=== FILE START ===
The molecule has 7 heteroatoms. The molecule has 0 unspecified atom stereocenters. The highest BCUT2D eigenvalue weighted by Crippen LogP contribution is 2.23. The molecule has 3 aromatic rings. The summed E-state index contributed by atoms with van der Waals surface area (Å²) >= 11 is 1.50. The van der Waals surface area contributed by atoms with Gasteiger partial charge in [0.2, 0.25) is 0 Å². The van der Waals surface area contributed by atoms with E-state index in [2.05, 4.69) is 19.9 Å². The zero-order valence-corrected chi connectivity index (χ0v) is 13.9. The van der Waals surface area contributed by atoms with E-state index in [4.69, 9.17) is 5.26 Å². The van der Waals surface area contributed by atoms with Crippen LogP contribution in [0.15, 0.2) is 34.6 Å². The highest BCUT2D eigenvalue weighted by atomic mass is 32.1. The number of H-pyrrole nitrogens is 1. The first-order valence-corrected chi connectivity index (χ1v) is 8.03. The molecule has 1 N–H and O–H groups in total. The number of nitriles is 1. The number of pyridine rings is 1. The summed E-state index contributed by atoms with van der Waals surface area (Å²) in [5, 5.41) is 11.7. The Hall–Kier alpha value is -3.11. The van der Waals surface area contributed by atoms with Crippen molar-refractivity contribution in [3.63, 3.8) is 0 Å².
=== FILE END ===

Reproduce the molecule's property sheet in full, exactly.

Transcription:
The molecule has 7 heteroatoms. The molecule has 0 unspecified atom stereocenters. The highest BCUT2D eigenvalue weighted by Crippen LogP contribution is 2.23. The molecule has 3 aromatic rings. The summed E-state index contributed by atoms with van der Waals surface area (Å²) >= 11 is 1.50. The van der Waals surface area contributed by atoms with Gasteiger partial charge in [0.2, 0.25) is 0 Å². The van der Waals surface area contributed by atoms with E-state index in [2.05, 4.69) is 19.9 Å². The zero-order valence-corrected chi connectivity index (χ0v) is 13.9. The van der Waals surface area contributed by atoms with E-state index in [4.69, 9.17) is 5.26 Å². The van der Waals surface area contributed by atoms with Crippen LogP contribution in [0.15, 0.2) is 34.6 Å². The highest BCUT2D eigenvalue weighted by atomic mass is 32.1. The number of H-pyrrole nitrogens is 1. The first-order valence-corrected chi connectivity index (χ1v) is 8.03. The molecule has 1 N–H and O–H groups in total. The number of nitriles is 1. The number of pyridine rings is 1. The summed E-state index contributed by atoms with van der Waals surface area (Å²) in [5, 5.41) is 11.7. The Hall–Kier alpha value is -3.11. The van der Waals surface area contributed by atoms with Crippen molar-refractivity contribution in [3.63, 3.8) is 0 Å².